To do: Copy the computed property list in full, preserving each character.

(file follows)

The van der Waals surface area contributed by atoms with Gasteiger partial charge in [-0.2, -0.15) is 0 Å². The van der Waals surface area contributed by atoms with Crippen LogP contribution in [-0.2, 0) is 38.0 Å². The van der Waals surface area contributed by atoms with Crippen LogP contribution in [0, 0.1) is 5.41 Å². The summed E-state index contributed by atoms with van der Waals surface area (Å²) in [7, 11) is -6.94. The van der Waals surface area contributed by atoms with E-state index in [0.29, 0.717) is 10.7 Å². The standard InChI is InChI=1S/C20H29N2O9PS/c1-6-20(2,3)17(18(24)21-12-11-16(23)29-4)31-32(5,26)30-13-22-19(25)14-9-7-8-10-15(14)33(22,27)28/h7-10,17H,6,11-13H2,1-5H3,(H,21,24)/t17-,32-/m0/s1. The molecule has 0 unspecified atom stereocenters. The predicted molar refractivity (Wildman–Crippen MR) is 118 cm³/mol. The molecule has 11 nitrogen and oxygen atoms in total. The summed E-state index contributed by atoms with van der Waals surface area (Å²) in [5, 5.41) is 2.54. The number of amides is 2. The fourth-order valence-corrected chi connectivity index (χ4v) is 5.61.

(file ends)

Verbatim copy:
The van der Waals surface area contributed by atoms with Gasteiger partial charge in [-0.2, -0.15) is 0 Å². The van der Waals surface area contributed by atoms with Crippen LogP contribution in [-0.2, 0) is 38.0 Å². The van der Waals surface area contributed by atoms with Crippen LogP contribution in [0, 0.1) is 5.41 Å². The summed E-state index contributed by atoms with van der Waals surface area (Å²) in [7, 11) is -6.94. The van der Waals surface area contributed by atoms with E-state index in [0.29, 0.717) is 10.7 Å². The standard InChI is InChI=1S/C20H29N2O9PS/c1-6-20(2,3)17(18(24)21-12-11-16(23)29-4)31-32(5,26)30-13-22-19(25)14-9-7-8-10-15(14)33(22,27)28/h7-10,17H,6,11-13H2,1-5H3,(H,21,24)/t17-,32-/m0/s1. The molecule has 0 unspecified atom stereocenters. The predicted molar refractivity (Wildman–Crippen MR) is 118 cm³/mol. The molecule has 11 nitrogen and oxygen atoms in total. The summed E-state index contributed by atoms with van der Waals surface area (Å²) in [5, 5.41) is 2.54. The number of amides is 2. The fourth-order valence-corrected chi connectivity index (χ4v) is 5.61.